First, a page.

NOTE: Blue Letter Readings now start at 7:30pm. Plan to arrive at Watty & Meg by 7:30 pm on Wednesday, September 14. Feel free, of course, to come earlier to take advantage of happy hour drink specials and Watty & Meg’s delicious menu, which includes everything from delicious budget snacks to full entrees.

Eileen Myles was born in Boston in 1949, attended catholic schools in Arlington, Mass. and graduated from UMass (Boston) in 1971. She came to New York in 1974 to be a poet. Inferno (a poet’s novel) which comes out in fall of 2010 from OR books chronicles the adventures of a female writer in hell very much like Eileen Myles. Myles first became known to many people for her openly female write-in campaign for President of the United States in 1991-92. She received her poetic education at The Poetry Project at St. Mark’s Church in 1975-77 where she participated in workshops lead by Alice Notley, Ted Berrigan and others. In 1977 and 79 she published issues of dodgems, a poetry magazine which presented a collision of New York School, Language Poetry, performance texts and other likely aesthetics of the time. She co-edited the feminist anthology Ladies Museum (w Timmons, Kraut and Notley), worked as assistant to poet James Schuyler in 1979, and was a founding member of the Lost Texans Collective (w Nauen & McKay) which produced Joan of Arc a spiritual entertainment and Patriarchy, a play. Her books include The Importance of Being Iceland/travel essays in art (2009) for which she received a Warhol/Creative Capital art writing grant, Sorry, Tree (poetry) 2007Tow w/ artist Larry C. Collins (2005), Skies (2001), on my way (2001), Cool for You (novel, 2000), School of Fish (1997), Maxfield Parrish (1995),Not Me (1991), and Chelsea Girls  (stories, 1994). In 1995, with Liz Kotz, she edited The New Fuck You/adventures in lesbian reading. From 1984 through 1986 Myles was Artistic Director of St. Mark’s Poetry Project. In 2004 she wrote the libretto for the opera, Hell, composed  by Michael Webster and performed on both coasts and in Tijuana in 2004 and in 2006. She is a Professor Emeritus of writing & literature at UC San Diego where she taught from 2002 to 2007.  In Spring, 2010 she was the Hugo Writer at U. of Montana in Missoula. In November of 2010 she will be Fannie Hurst Professor at Washington University in St. Louis. She contributes to a wide number of publications including Artforum, Parkett, The Believer, Vice, Cabinet, The Nation, TimeOut, Book Forum and AnOther Magazine. She received an Andy Warhol/Creative Capital art writers’ grant for “Iceland.” The Poetry Society of American awarded her the Shelley Prize in 2010. She lives in New York.

Timothy Donnelly is the author of The Cloud Corporation (Wave Books, 2010) and Twenty-seven Props for a Production of Eine Lebenszeit (Grove Press, 2003). His work has been translated into German and Italian and has also appeared in numerous anthologies, including Legitimate Dangers: American Poets of the New Century, Isn’t It Romantic: 100 Love Poems, Joyful Noise: An Anthology of American Spiritual Poetry, and Poet, Poems, Poetry edited by Helen Vendler. A graduate of Johns Hopkins, Columbia and Princeton Universities, he is a poetry editor for Boston Review and teaches in the Writing Program at Columbia University’s School of the Arts. He lives in Brooklyn with his wife and two daughters.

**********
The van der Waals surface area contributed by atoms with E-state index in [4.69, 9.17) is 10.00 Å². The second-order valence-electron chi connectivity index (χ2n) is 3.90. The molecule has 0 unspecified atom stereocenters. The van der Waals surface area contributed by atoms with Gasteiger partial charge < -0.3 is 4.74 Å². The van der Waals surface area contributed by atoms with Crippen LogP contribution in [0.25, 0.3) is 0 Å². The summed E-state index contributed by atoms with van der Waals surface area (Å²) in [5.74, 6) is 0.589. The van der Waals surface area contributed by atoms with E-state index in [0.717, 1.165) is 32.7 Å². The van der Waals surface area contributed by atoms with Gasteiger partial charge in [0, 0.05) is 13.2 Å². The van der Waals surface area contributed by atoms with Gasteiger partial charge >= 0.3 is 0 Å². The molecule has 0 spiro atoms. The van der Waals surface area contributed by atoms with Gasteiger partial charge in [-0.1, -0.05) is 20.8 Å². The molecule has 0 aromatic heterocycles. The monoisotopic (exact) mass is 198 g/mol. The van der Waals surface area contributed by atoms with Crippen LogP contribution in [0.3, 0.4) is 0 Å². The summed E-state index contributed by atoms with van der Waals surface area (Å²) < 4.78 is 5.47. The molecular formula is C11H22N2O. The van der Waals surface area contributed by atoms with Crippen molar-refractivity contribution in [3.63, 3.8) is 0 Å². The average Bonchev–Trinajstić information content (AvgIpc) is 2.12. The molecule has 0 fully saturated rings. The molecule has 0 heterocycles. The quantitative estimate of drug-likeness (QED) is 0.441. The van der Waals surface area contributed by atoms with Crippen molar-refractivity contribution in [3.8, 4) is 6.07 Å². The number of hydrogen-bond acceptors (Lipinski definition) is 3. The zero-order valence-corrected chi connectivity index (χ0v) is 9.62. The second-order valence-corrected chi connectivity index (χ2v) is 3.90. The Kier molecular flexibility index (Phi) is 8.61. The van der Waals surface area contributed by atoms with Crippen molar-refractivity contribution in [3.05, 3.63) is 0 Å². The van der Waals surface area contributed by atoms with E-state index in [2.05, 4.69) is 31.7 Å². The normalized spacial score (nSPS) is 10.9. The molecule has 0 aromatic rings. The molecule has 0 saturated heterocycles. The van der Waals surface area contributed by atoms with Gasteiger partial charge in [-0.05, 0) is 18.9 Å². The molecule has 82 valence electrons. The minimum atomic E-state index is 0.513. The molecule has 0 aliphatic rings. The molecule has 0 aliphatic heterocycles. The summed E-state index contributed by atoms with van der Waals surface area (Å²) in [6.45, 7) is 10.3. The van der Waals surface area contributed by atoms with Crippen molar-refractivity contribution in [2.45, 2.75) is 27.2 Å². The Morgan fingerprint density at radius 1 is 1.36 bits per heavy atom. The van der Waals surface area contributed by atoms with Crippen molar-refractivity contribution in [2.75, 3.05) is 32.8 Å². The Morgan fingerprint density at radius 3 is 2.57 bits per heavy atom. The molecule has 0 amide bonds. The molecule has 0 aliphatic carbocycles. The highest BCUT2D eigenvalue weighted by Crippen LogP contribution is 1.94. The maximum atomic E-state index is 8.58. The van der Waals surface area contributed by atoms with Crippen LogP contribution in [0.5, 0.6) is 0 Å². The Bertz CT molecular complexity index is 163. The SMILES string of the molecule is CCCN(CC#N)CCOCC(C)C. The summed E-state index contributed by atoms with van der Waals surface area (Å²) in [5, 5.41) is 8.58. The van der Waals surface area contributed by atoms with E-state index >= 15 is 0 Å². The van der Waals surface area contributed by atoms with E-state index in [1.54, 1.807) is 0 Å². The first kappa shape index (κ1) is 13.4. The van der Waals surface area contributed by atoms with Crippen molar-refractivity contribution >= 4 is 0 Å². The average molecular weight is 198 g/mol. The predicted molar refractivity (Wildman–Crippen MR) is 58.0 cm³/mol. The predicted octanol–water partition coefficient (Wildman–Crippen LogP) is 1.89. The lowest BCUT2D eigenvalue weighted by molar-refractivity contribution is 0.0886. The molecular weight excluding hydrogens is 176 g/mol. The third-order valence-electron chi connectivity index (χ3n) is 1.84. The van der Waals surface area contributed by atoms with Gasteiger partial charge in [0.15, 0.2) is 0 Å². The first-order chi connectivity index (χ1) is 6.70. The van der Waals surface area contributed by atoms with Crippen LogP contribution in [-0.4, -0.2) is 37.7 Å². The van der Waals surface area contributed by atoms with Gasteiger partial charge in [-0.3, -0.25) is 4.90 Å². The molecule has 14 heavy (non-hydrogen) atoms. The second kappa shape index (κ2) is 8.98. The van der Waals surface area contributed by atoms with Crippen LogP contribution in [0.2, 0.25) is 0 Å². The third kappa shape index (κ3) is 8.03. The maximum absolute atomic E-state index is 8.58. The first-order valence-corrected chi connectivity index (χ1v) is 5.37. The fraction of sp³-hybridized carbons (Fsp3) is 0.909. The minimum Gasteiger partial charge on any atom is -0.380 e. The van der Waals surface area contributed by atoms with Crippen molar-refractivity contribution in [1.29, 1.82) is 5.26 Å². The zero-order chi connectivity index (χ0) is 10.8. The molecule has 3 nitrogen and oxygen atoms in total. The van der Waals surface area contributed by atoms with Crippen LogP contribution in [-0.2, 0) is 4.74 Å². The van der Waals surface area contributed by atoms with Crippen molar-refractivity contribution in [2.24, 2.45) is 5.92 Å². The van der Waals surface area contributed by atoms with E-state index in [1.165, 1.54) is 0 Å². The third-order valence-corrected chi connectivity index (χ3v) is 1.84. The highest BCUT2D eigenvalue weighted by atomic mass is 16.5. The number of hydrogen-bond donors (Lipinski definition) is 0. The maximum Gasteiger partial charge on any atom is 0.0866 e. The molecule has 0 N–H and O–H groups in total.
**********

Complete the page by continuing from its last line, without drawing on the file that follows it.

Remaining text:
Mel Nichols’s most recent books are Catalytic Exteriorization Phenomenon (Edge Books, 2009) and Bicycle Day (Slack Buddha, 2008). She teaches at George Mason University. Read her poem “I Google Myself.”

Lonely Christopher is an American poet, fiction writer, dramatist, and filmmaker. He is the author of the poetry volume Into (with Christopher Sweeney and Robert Snyderman) and the fiction collection The Mechanics of Homosexual Intercourse. Currently he is directing his first feature length film, MOM, which he also wrote. His latest chapbook, Poems in June, is forthcoming from The Corresponding Society.

August 17: Heise, Kearney, Reynolds

It has been hot, it is hot, and it is going to be hot. Of that we may be sure, just as we are certain that the back room at Watty & Meg will be temperate and cool, full of lyrical spirits, delicious cocktails, scrumptious morsels, and brilliant numbers on Wednesday, August 17, when we will be entertained by three remarkable poets, each distinguished in his or her own way: Thomas Heise, Simone Kearney, and Christie Ann Reynolds. The action will get underway at 8 p.m., though as always we encourage you to show up a bit early to grab a table and order some booze and nosh. Watty & Meg is at 248 Court Street, Brooklyn, close to the Bergen F/G stop and a stone’s throw from the Borough Hall R/4/5.

Thomas Heise is the award-winning author of two books, Urban Underworlds: A Geography of Twentieth-Century American Literature and Culture (Rutgers University Press, 2010) and Horror Vacui: Poems (Sarabande Books, 2006). His writing also has appeared in Legitimate Dangers: American Poets of the New Century, Ploughshares, Columbia Poetry Review, Conduit, Canary, Another Chicago Magazine, and many other journals. Heise has received the Gulf Coast Prize in Poetry, a Pushcart Prize nomination, and the Robert Frost Fellowship in Poetry from the Bread Loaf Writers’ Conference. Heise was recently awarded tenure from McGill University in Montreal, where he is an Assistant Professor of English.

Simone Kearney’s poems can be found in Post Road Magazine, Elimae, Maggy, Sal Mimeo and Supermachine. She received her MFA in poetry from Hunter College, and in 2010 she was a recipient of the Amy Awards from Poets & Writers Magazine. She teaches at Pace University, and for the Thierry-Goldberg Projects gallery in the Lower East Side. She is also a visual artist, and lives in Brooklyn.

Christie Ann Reynolds has an MFA in Poetry from The New School. She is the author of three chapbooks: idiot heart (New School University Chapbook Competition), Girl Boy Girl Boy (The Corresponding Society) and Revenge Poems(Supermachine.)

Christie Ann teaches writing at Hofstra University and is a co-curator of the poetry reading series at Goodbye Blue Monday in Brooklyn. Her work is forthcoming or can be found in Barrelhouse, Big Lucks, BlazeVox, LIT, Sink Review and others.